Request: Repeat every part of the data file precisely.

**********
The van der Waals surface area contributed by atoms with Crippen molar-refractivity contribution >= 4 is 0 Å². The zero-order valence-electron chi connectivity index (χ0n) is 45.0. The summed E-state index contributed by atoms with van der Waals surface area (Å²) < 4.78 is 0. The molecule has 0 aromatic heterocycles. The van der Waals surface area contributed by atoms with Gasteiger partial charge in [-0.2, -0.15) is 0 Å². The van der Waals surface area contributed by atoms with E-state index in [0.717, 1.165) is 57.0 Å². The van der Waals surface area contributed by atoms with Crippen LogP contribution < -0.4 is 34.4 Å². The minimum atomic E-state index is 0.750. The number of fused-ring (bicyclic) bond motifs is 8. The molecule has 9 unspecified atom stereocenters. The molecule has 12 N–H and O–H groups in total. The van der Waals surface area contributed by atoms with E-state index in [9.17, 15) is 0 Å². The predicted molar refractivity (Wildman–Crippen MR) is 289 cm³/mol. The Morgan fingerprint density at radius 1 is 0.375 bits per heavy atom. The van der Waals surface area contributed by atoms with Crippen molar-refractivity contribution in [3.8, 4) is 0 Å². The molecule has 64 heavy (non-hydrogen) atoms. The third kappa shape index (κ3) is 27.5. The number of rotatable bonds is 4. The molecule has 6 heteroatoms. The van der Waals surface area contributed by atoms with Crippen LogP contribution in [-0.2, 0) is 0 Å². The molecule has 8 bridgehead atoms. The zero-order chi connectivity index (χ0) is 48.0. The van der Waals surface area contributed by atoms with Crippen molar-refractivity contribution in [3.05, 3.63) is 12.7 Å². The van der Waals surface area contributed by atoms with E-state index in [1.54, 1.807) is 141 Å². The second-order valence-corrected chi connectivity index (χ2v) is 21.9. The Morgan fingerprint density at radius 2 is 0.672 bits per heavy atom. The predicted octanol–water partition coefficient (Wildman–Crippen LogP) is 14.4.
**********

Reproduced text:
The van der Waals surface area contributed by atoms with Crippen molar-refractivity contribution >= 4 is 0 Å². The zero-order valence-electron chi connectivity index (χ0n) is 45.0. The summed E-state index contributed by atoms with van der Waals surface area (Å²) < 4.78 is 0. The molecule has 0 aromatic heterocycles. The van der Waals surface area contributed by atoms with Gasteiger partial charge in [-0.2, -0.15) is 0 Å². The van der Waals surface area contributed by atoms with E-state index in [0.717, 1.165) is 57.0 Å². The van der Waals surface area contributed by atoms with Crippen LogP contribution < -0.4 is 34.4 Å². The minimum atomic E-state index is 0.750. The number of fused-ring (bicyclic) bond motifs is 8. The molecule has 9 unspecified atom stereocenters. The molecule has 12 N–H and O–H groups in total. The van der Waals surface area contributed by atoms with E-state index in [9.17, 15) is 0 Å². The predicted molar refractivity (Wildman–Crippen MR) is 289 cm³/mol. The Morgan fingerprint density at radius 1 is 0.375 bits per heavy atom. The van der Waals surface area contributed by atoms with Crippen molar-refractivity contribution in [3.8, 4) is 0 Å². The molecule has 64 heavy (non-hydrogen) atoms. The third kappa shape index (κ3) is 27.5. The number of rotatable bonds is 4. The molecule has 6 heteroatoms. The van der Waals surface area contributed by atoms with Crippen LogP contribution in [-0.2, 0) is 0 Å². The molecule has 8 bridgehead atoms. The zero-order chi connectivity index (χ0) is 48.0. The van der Waals surface area contributed by atoms with Crippen molar-refractivity contribution in [3.05, 3.63) is 12.7 Å². The van der Waals surface area contributed by atoms with E-state index in [1.54, 1.807) is 141 Å². The second-order valence-corrected chi connectivity index (χ2v) is 21.9. The Morgan fingerprint density at radius 2 is 0.672 bits per heavy atom. The predicted octanol–water partition coefficient (Wildman–Crippen LogP) is 14.4.